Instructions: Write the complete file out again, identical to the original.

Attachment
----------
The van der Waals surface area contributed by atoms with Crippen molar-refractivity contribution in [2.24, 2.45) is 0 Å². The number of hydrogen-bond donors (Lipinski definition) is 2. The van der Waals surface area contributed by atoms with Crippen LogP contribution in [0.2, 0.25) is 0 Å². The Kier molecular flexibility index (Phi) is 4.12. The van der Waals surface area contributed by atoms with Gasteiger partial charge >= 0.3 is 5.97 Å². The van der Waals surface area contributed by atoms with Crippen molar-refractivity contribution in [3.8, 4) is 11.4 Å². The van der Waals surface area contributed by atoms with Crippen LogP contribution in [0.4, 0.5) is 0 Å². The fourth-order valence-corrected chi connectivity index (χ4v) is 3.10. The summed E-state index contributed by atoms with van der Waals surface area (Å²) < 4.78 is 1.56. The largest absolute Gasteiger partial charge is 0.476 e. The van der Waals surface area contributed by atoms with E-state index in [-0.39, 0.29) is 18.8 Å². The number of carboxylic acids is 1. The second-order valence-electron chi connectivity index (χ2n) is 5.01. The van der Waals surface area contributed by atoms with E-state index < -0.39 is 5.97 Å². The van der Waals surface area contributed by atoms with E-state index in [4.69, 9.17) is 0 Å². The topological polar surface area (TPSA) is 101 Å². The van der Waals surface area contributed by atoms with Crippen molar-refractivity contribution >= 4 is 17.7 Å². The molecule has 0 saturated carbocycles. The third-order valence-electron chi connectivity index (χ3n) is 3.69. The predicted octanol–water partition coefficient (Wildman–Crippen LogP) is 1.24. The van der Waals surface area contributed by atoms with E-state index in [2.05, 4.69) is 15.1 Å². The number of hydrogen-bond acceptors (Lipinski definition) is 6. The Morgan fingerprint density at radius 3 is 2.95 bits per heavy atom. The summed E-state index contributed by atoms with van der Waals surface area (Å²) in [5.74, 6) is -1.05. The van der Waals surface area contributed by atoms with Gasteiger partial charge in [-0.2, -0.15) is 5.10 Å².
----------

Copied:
The van der Waals surface area contributed by atoms with Crippen molar-refractivity contribution in [2.24, 2.45) is 0 Å². The number of hydrogen-bond donors (Lipinski definition) is 2. The van der Waals surface area contributed by atoms with Crippen LogP contribution in [0.2, 0.25) is 0 Å². The Kier molecular flexibility index (Phi) is 4.12. The van der Waals surface area contributed by atoms with Gasteiger partial charge >= 0.3 is 5.97 Å². The van der Waals surface area contributed by atoms with Crippen molar-refractivity contribution in [3.8, 4) is 11.4 Å². The van der Waals surface area contributed by atoms with Crippen LogP contribution in [0.4, 0.5) is 0 Å². The fourth-order valence-corrected chi connectivity index (χ4v) is 3.10. The summed E-state index contributed by atoms with van der Waals surface area (Å²) < 4.78 is 1.56. The largest absolute Gasteiger partial charge is 0.476 e. The van der Waals surface area contributed by atoms with E-state index in [-0.39, 0.29) is 18.8 Å². The number of carboxylic acids is 1. The second-order valence-electron chi connectivity index (χ2n) is 5.01. The van der Waals surface area contributed by atoms with E-state index < -0.39 is 5.97 Å². The van der Waals surface area contributed by atoms with E-state index in [4.69, 9.17) is 0 Å². The topological polar surface area (TPSA) is 101 Å². The van der Waals surface area contributed by atoms with Crippen molar-refractivity contribution >= 4 is 17.7 Å². The molecule has 0 saturated carbocycles. The third-order valence-electron chi connectivity index (χ3n) is 3.69. The predicted octanol–water partition coefficient (Wildman–Crippen LogP) is 1.24. The van der Waals surface area contributed by atoms with E-state index in [2.05, 4.69) is 15.1 Å². The number of hydrogen-bond acceptors (Lipinski definition) is 6. The Morgan fingerprint density at radius 3 is 2.95 bits per heavy atom. The summed E-state index contributed by atoms with van der Waals surface area (Å²) in [5.74, 6) is -1.05. The van der Waals surface area contributed by atoms with Gasteiger partial charge in [-0.2, -0.15) is 5.10 Å².